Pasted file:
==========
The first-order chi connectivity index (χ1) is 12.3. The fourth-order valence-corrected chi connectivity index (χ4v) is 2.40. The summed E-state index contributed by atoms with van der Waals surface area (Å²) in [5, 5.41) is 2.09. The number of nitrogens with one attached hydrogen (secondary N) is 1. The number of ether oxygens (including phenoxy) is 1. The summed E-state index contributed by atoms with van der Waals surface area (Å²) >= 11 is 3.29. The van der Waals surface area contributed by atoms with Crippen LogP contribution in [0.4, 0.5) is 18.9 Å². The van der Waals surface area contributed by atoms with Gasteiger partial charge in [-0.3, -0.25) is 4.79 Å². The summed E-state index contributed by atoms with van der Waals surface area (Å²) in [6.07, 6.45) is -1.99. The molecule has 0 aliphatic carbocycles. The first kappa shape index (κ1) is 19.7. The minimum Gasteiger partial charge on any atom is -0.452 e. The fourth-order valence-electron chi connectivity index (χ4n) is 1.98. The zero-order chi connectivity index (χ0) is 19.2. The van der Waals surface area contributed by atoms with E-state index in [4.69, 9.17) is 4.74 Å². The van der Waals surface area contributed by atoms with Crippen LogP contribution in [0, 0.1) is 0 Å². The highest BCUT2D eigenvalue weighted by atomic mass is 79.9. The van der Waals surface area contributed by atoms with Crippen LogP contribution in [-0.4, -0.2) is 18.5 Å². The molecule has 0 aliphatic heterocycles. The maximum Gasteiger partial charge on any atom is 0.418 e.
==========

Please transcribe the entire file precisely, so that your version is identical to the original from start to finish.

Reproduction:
The first-order chi connectivity index (χ1) is 12.3. The fourth-order valence-corrected chi connectivity index (χ4v) is 2.40. The summed E-state index contributed by atoms with van der Waals surface area (Å²) in [5, 5.41) is 2.09. The number of nitrogens with one attached hydrogen (secondary N) is 1. The number of ether oxygens (including phenoxy) is 1. The summed E-state index contributed by atoms with van der Waals surface area (Å²) >= 11 is 3.29. The van der Waals surface area contributed by atoms with Crippen LogP contribution in [0.4, 0.5) is 18.9 Å². The van der Waals surface area contributed by atoms with Gasteiger partial charge in [-0.3, -0.25) is 4.79 Å². The summed E-state index contributed by atoms with van der Waals surface area (Å²) in [6.07, 6.45) is -1.99. The molecule has 0 aliphatic carbocycles. The first kappa shape index (κ1) is 19.7. The minimum Gasteiger partial charge on any atom is -0.452 e. The fourth-order valence-electron chi connectivity index (χ4n) is 1.98. The zero-order chi connectivity index (χ0) is 19.2. The van der Waals surface area contributed by atoms with E-state index in [4.69, 9.17) is 4.74 Å². The van der Waals surface area contributed by atoms with Crippen LogP contribution in [0, 0.1) is 0 Å². The highest BCUT2D eigenvalue weighted by atomic mass is 79.9. The van der Waals surface area contributed by atoms with Crippen LogP contribution in [-0.4, -0.2) is 18.5 Å². The molecule has 0 aliphatic heterocycles. The maximum Gasteiger partial charge on any atom is 0.418 e.